"I'm older and have learned a little more," the author says.
When Stephen King finally decided to write a sequel to his 1977 horror novel The Shining, one of the most popular of all his best sellers, he says he didn't worry if readers needed a refresher course on the horrors — human and supernatural — that plagued the Overlook Hotel.
With the sequel, Doctor Sleep (Scribner), set to be released Tuesday, King says, "It did occur to me that those who'd only seen the movie might be puzzled by some stuff."
Stanley Kubrick's 1980 film, starring Jack Nicholson, is far from a faithful adaptation. It leaves the hotel standing. (It burns down in the novel.) The film kills off a character, a telepathic black chef, who survives The Shining and reappears in Doctor Sleep. Most famously, Nicholson ad-libbed his crazed "Here's Johnnnnny!," a line not in the novel or even the screenplay. (King himself wrote the teleplay for another adaptation, a three-part ABC miniseries in 1997.)
The movie "is certainly beautiful to look at," King says in a phone interview from his home in Bangor, Maine. But it was filmed with what King calls "a cold heart" and little understanding of the characters.
In writing the sequel, he chose not to worry about that: "I decided, 'Screw it.' My book is the true history of the Torrance family."
In The Shining, Jack Torrance, a frustrated, alcoholic writer who lost his teaching job, becomes the winter caretaker of an isolated hotel in the Rockies.
The hotel has no guests — at least none who are alive. The caretaker's telepathic young son, Danny, is terrorized by frightening ghosts and visions. Danny and his mother survive — barely.
Doctor Sleep picks up three years later. In Florida. Danny, now 8, is visited by the ghost from Room 217 at the hotel: "Of all the undead things in the Overlook, she had been the worst."
Two chapters later, Danny has grown up to become Dan, an alcoholic hospital orderly who drifts from job to job. "Your mind was a blackboard," King writes of Dan. "Booze was the eraser."
Part of the suspense in Doctor Sleep is whether Dan, who ends up battling new supernatural forces, is doomed to be as self-destructive as his dad.
In On Writing: A Memoir of the Craft (2000), King describes his own addictions to drinking and drugs and how he came to see himself as "the guy who had written The Shining without even realizing … that I was writing about myself."
King, who has been sober for 25 years, doesn't consider Doctor Sleep "either autobiographical or confessional, but of course, personal experience is the foundation of writing."
He knows about recovery and the language of Alcoholics Anonymous. "You know," he says, "members never say they're members."
In the 36 years since The Shining, he's been asked "if Jack Torrance ever went to a meeting or saw a counselor and if that could have helped him and made a difference."
He calls it "a blank spot" in the novel. "Back then, I didn't know about that stuff and how to write it."
As he turns 66 on Saturday, King has slowed down — but not much.
His first draft of the 464-page Shining took just four months; that's 3,000 words a day. The 531-page Doctor Sleep took six months, for a rate of 2,000 words a day.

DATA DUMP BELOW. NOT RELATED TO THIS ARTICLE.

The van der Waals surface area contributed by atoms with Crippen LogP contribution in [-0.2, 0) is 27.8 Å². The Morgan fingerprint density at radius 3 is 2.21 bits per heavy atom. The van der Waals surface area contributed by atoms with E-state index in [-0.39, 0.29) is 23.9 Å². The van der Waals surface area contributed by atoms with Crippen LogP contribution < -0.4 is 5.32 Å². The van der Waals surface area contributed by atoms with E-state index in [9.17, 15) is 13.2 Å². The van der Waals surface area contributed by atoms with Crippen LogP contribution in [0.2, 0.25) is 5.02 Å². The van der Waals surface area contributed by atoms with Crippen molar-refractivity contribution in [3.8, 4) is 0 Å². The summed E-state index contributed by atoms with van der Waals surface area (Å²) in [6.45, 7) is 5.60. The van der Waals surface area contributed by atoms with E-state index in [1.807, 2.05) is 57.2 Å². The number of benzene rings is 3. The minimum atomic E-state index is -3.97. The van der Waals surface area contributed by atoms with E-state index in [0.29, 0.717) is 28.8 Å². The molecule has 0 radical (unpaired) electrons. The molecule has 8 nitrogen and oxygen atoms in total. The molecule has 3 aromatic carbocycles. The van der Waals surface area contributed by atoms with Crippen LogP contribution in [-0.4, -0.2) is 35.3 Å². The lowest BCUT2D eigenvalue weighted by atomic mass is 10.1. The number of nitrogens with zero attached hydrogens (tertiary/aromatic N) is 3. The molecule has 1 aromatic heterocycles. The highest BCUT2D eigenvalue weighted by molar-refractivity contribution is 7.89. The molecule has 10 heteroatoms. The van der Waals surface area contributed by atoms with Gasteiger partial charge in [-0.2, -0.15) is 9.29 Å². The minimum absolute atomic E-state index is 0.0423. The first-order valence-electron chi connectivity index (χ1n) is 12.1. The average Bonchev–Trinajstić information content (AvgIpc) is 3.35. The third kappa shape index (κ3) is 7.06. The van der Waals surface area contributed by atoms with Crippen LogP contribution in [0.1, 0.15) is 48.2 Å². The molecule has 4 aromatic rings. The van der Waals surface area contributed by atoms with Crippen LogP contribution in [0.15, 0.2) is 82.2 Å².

He calls his characterizations in the sequel "sharper. I'm older and have learned a little more. Maybe that's wishful thinking."
Sounding like an aging pitcher, King, a life-long Boston Red Sox fan, adds, "I've probably lost a little bit off my fastball and have gone more to the curve and the slider. There's not quite as much raw urgency."
Bev Vincent, author of The Stephen King Illustrated Companion, says it's risky for King to write a sequel to The Shining, "which is one of the books that will be read for generations. Can he recapture the magic?"
Vincent's verdict: "King created a different kind of magic" in Doctor Sleep. It's "Danny's history from the perspective of a much more experienced and skilled writer."
Early reviews are good. The New York Times praises it as "a very quick and nimble story." Publishers Weekly calls it "a gripping, taut read."
Next for King is a non-supernatural suspense novel, Mister Mercedes, about a deranged terrorist with a bomb. He says he began it before the Boston Marathon bombing, but it's "too creepily close for comfort."
He also hopes to stay involved with the TV adaptation of his science-fiction novel Under the Dome, a CBS hit that ended its debut season with a cliffhanger Monday. Anticipating a second season, he hopes to write the script of the first episode or "maybe even a couple," but he won't say if it will diverge from the novel.
He's more ambivalent about the prospects of a movie or TV version of Doctor Sleep.
"Back in the old days, Doubleday (his first publisher) was serving as my agent, and what they knew about film rights could have been carved on the head of a pin. Warner's got the sequel rights pretty much in perpetuity. They can make it or not. It's nox-mix to me."
(As close readers of King's time-travel novel 11/22/63 may know, "nox-mix" is shorthand for the German macht nichts — it doesn't matter.)
Asked to comment, a Warner Bros. representative didn't respond.